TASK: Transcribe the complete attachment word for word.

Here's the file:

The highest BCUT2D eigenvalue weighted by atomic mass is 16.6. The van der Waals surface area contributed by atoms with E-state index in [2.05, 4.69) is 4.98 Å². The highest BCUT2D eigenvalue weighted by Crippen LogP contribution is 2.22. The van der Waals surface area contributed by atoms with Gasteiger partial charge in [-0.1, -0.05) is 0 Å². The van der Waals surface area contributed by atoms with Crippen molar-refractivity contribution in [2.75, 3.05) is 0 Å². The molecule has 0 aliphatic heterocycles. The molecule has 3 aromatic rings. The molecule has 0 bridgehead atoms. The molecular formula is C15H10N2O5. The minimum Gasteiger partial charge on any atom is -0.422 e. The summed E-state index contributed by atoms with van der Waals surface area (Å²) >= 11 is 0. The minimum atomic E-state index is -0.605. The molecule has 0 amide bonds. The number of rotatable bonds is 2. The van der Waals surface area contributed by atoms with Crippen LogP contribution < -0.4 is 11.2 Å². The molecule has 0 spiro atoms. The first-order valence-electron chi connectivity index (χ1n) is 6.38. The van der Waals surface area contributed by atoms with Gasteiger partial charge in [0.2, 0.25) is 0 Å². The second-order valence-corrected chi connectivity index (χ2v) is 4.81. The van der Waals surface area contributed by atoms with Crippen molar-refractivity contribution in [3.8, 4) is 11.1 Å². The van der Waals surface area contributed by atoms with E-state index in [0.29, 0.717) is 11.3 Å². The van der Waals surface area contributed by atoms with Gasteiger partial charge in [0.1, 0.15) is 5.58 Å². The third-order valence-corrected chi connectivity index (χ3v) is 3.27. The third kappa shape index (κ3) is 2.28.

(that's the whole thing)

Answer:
The highest BCUT2D eigenvalue weighted by atomic mass is 16.6. The van der Waals surface area contributed by atoms with E-state index in [2.05, 4.69) is 4.98 Å². The highest BCUT2D eigenvalue weighted by Crippen LogP contribution is 2.22. The van der Waals surface area contributed by atoms with Gasteiger partial charge in [-0.1, -0.05) is 0 Å². The van der Waals surface area contributed by atoms with Crippen molar-refractivity contribution in [2.75, 3.05) is 0 Å². The molecule has 0 aliphatic heterocycles. The molecule has 3 aromatic rings. The molecule has 0 bridgehead atoms. The molecular formula is C15H10N2O5. The minimum Gasteiger partial charge on any atom is -0.422 e. The summed E-state index contributed by atoms with van der Waals surface area (Å²) >= 11 is 0. The minimum atomic E-state index is -0.605. The molecule has 0 amide bonds. The number of rotatable bonds is 2. The van der Waals surface area contributed by atoms with Crippen LogP contribution < -0.4 is 11.2 Å². The molecule has 0 spiro atoms. The first-order valence-electron chi connectivity index (χ1n) is 6.38. The van der Waals surface area contributed by atoms with Gasteiger partial charge in [0.2, 0.25) is 0 Å². The second-order valence-corrected chi connectivity index (χ2v) is 4.81. The van der Waals surface area contributed by atoms with Crippen molar-refractivity contribution in [3.8, 4) is 11.1 Å². The van der Waals surface area contributed by atoms with E-state index in [0.29, 0.717) is 11.3 Å². The van der Waals surface area contributed by atoms with Gasteiger partial charge in [0.1, 0.15) is 5.58 Å². The third-order valence-corrected chi connectivity index (χ3v) is 3.27. The third kappa shape index (κ3) is 2.28.